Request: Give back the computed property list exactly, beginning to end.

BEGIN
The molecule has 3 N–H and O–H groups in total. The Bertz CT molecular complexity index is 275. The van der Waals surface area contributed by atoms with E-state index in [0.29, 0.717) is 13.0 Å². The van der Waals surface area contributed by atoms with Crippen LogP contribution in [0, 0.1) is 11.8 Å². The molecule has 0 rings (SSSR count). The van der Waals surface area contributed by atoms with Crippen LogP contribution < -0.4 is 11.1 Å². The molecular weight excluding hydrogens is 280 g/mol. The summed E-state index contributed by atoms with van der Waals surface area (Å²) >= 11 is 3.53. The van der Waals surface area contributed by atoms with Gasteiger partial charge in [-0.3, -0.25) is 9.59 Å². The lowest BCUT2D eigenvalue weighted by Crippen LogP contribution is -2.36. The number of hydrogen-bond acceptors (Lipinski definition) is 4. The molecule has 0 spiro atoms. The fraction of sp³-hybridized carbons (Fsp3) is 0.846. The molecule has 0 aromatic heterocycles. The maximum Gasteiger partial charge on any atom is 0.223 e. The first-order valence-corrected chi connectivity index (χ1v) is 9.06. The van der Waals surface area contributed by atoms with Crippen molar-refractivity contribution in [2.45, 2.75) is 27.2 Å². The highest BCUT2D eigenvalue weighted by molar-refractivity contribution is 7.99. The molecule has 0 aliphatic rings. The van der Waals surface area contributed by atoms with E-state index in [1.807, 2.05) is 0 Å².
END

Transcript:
The molecule has 3 N–H and O–H groups in total. The Bertz CT molecular complexity index is 275. The van der Waals surface area contributed by atoms with E-state index in [0.29, 0.717) is 13.0 Å². The van der Waals surface area contributed by atoms with Crippen LogP contribution in [0, 0.1) is 11.8 Å². The molecule has 0 rings (SSSR count). The van der Waals surface area contributed by atoms with Crippen LogP contribution < -0.4 is 11.1 Å². The molecular weight excluding hydrogens is 280 g/mol. The summed E-state index contributed by atoms with van der Waals surface area (Å²) >= 11 is 3.53. The van der Waals surface area contributed by atoms with Gasteiger partial charge in [-0.3, -0.25) is 9.59 Å². The lowest BCUT2D eigenvalue weighted by Crippen LogP contribution is -2.36. The number of hydrogen-bond acceptors (Lipinski definition) is 4. The molecule has 0 spiro atoms. The fraction of sp³-hybridized carbons (Fsp3) is 0.846. The molecule has 0 aromatic heterocycles. The maximum Gasteiger partial charge on any atom is 0.223 e. The first-order valence-corrected chi connectivity index (χ1v) is 9.06. The van der Waals surface area contributed by atoms with Crippen molar-refractivity contribution in [2.45, 2.75) is 27.2 Å². The highest BCUT2D eigenvalue weighted by molar-refractivity contribution is 7.99. The molecule has 0 aliphatic rings. The van der Waals surface area contributed by atoms with E-state index in [1.807, 2.05) is 0 Å².